There perhaps is a little conflating of canon law on the form of the mass, and canon law preventing admission to the Eucharist of those in 'non-canonical' relationship situations. The latter is is surely a moral issue flowing from Christ's and St.Paul's teaching, unlike FE v. NO which isn't exactly.

Though I take the point that problems with both areas could flow from the devolution of authority away from Rome.

Hoser said...

I wish we had characters that warrant having a movie made like "A Man For All Seasons." I cringe to think that our movie on religious freedom will include Obama's victory over Christ at the US Supreme Court instead.

Tony V said...

Freeing ourselves from liturgical legalism would free us to:
1. Omit the Bidding Prayers (except those specified for Good Friday)
2. Mention those saints (twice!) in the Confiteor
3. Nine-fold Kyrie
4. Begin the 'Eucharistic Prayer' while the choir sings the Sanctus, omitting the Memorial Acclamation.
5. Omit the kingdom/power/glory.
6. Read the Last Gospel before leaving the altar.

Fr Seán Coyle said...

I grew up with the Old Mass in Dublin (born 1943). I remember packed churches on the weekdays of Lent, with young and old going to the 7am Mass before school and work. many used missals to follow the Mass, though many did not. My experience was different to that of Thomas. One phenomenon I remember vividly was the 'communal cough' after the second Elevation. It was a far more powerful expression of the Mystery of Faith than the perfunctory 'Christ has died, etc' that we had with the previous English Sacramentary – and that particular formula wasn't even in the original Latin.

The 'halfway house' Mass mentioned by Pelerin was introduced in 1965 and was still being used when I was ordained in December 1967. The basic difference from the Old Mass was that the readings were in the vernacular but the Roman Canon was still as it had always been, in Latin. The priest had the option of praying it silently or audibly. However, Archbishop John Charles McQuaid of Dublin decreed that it be prayed silently 'for the sake of uniformity'. An Italian priest-friend of mine who belongs to a congregation whose mission is to the Deaf, never signs the words of Consecration because he believes that the priests 'silence' there draws the congregation of profoundly deaf people into a deeper sense of the Mystery of the Holy Sacrifice of the Mass.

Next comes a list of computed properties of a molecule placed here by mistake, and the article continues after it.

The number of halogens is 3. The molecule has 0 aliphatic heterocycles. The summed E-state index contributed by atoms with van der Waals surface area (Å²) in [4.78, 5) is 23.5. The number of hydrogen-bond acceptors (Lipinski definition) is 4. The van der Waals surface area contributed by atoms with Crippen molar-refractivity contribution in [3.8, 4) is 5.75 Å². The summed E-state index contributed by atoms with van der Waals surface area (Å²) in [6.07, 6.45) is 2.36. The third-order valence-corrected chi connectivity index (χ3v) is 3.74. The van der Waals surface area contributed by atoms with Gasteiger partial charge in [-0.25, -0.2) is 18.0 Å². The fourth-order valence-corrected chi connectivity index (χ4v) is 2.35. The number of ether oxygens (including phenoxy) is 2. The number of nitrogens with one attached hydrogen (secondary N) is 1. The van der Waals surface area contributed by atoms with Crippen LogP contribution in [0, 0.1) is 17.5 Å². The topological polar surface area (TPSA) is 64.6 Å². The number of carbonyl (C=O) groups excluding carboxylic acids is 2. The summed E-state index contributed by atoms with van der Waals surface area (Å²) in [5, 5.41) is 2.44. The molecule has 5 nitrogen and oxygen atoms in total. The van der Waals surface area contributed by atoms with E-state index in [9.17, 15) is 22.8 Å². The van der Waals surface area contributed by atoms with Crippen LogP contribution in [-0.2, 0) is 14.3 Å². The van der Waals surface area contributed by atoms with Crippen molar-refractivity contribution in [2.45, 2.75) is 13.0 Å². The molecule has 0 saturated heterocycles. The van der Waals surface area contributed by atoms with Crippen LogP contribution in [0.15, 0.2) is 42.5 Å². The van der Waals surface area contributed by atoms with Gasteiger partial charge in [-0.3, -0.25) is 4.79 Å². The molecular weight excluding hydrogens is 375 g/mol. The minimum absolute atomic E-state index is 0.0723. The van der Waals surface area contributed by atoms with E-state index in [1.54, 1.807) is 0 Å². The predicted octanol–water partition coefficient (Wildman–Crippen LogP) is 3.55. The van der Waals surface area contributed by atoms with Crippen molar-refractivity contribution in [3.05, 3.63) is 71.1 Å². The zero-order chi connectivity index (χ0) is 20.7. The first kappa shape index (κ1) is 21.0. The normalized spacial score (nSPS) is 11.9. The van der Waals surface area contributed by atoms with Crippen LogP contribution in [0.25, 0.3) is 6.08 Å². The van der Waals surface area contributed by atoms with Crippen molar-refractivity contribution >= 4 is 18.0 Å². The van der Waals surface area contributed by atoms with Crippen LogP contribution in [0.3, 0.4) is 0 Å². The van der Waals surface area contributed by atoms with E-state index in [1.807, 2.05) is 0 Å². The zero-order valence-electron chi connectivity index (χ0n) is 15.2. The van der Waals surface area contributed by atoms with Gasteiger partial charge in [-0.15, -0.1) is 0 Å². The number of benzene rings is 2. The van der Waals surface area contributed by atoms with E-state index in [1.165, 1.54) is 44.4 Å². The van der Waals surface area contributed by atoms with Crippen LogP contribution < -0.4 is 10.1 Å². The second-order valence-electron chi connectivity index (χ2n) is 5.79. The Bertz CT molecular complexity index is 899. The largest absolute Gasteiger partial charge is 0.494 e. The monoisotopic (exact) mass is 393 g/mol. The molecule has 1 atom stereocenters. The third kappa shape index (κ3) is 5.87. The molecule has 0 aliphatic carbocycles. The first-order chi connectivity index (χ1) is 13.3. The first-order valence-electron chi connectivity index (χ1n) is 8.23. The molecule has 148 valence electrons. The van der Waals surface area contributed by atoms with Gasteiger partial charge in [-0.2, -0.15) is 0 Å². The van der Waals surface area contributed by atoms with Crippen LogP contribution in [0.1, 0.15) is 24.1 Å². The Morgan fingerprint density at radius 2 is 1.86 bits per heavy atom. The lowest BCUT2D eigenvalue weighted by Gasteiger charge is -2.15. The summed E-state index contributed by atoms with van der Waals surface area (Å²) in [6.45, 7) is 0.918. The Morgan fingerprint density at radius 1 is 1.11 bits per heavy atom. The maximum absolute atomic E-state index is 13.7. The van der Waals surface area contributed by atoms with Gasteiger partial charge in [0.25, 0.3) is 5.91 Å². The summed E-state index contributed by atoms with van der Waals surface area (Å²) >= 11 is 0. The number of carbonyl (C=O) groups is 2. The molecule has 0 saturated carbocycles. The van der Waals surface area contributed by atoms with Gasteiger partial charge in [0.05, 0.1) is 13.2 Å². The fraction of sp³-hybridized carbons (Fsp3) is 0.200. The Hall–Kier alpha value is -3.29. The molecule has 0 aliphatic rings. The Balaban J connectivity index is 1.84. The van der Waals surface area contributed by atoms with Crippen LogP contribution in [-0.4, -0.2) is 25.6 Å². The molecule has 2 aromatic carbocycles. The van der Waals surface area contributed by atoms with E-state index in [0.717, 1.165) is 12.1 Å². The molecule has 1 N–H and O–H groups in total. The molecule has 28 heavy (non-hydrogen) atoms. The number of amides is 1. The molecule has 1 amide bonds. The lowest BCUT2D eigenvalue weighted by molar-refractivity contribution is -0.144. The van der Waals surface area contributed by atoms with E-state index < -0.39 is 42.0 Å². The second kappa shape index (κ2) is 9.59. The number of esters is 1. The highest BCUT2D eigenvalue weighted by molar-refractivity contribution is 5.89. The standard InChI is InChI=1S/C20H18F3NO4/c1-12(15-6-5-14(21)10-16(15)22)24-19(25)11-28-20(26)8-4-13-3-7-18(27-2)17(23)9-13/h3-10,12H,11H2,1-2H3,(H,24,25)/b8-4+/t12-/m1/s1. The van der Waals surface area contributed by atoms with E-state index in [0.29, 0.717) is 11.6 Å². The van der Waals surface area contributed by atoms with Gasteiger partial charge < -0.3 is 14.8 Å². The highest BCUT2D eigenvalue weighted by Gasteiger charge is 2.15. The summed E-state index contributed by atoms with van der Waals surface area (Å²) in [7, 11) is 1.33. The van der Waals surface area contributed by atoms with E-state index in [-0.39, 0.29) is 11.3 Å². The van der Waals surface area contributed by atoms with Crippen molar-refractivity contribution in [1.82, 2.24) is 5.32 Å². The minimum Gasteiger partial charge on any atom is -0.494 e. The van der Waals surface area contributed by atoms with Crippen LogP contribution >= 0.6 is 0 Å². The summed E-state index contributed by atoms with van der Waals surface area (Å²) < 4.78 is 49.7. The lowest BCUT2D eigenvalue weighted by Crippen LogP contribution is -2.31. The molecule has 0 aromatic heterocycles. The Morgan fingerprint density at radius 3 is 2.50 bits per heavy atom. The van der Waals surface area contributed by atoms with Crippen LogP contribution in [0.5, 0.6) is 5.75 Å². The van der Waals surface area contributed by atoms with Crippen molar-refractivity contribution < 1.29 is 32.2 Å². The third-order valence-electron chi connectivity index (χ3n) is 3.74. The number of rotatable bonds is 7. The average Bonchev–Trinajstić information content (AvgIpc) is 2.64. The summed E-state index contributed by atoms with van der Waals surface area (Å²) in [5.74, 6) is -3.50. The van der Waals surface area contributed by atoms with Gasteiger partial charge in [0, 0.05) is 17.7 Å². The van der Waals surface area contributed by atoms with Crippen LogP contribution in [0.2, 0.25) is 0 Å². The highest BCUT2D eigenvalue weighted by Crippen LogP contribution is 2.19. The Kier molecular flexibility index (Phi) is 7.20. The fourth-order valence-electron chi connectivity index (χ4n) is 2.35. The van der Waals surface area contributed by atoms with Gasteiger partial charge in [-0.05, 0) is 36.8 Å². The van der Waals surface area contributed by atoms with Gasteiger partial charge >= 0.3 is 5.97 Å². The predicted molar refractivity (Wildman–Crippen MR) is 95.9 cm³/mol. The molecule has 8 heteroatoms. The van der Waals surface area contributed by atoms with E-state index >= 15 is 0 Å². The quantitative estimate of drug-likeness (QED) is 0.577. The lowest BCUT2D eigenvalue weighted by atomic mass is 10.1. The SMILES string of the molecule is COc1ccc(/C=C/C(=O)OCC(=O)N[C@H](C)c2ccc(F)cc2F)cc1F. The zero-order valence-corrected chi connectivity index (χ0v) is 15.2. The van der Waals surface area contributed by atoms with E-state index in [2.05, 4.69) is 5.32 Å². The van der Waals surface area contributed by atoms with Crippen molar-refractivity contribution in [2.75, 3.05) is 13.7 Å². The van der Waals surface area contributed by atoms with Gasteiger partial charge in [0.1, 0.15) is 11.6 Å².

Of late I have felt drawn more to the old, silent Low Mass, even though I haven't had the opportunity to learn how to celebrate it and have received no requests here in the Philippines to do so, rather than to the High Mass. Two reasons for my preference for the Low Mass may be that when I was a child my father used to take me to churches of the religious orders such as the Capuchins or Dominicans on days such as Easter Monday and Whit Monday when there would be High Mass. I used to find these very long and yet I am grateful to my father because I could see that the High Mass meant so much to him as it did to so many others. The churches were always packed for High Mass. The second reason I'm not particularly drawn to the High Mass goes back to my seminary days. We had High Mass every Sunday some time after breakfast. We didn't receive Holy Communion because we had attended Low Mass before breakfast. I was usually the organist but dreaded occasions when I was asked to be one of the servers in the sanctuary. My classmates insisted that I take my turn! But I do have a strong sense of pageantry, if that is the right word.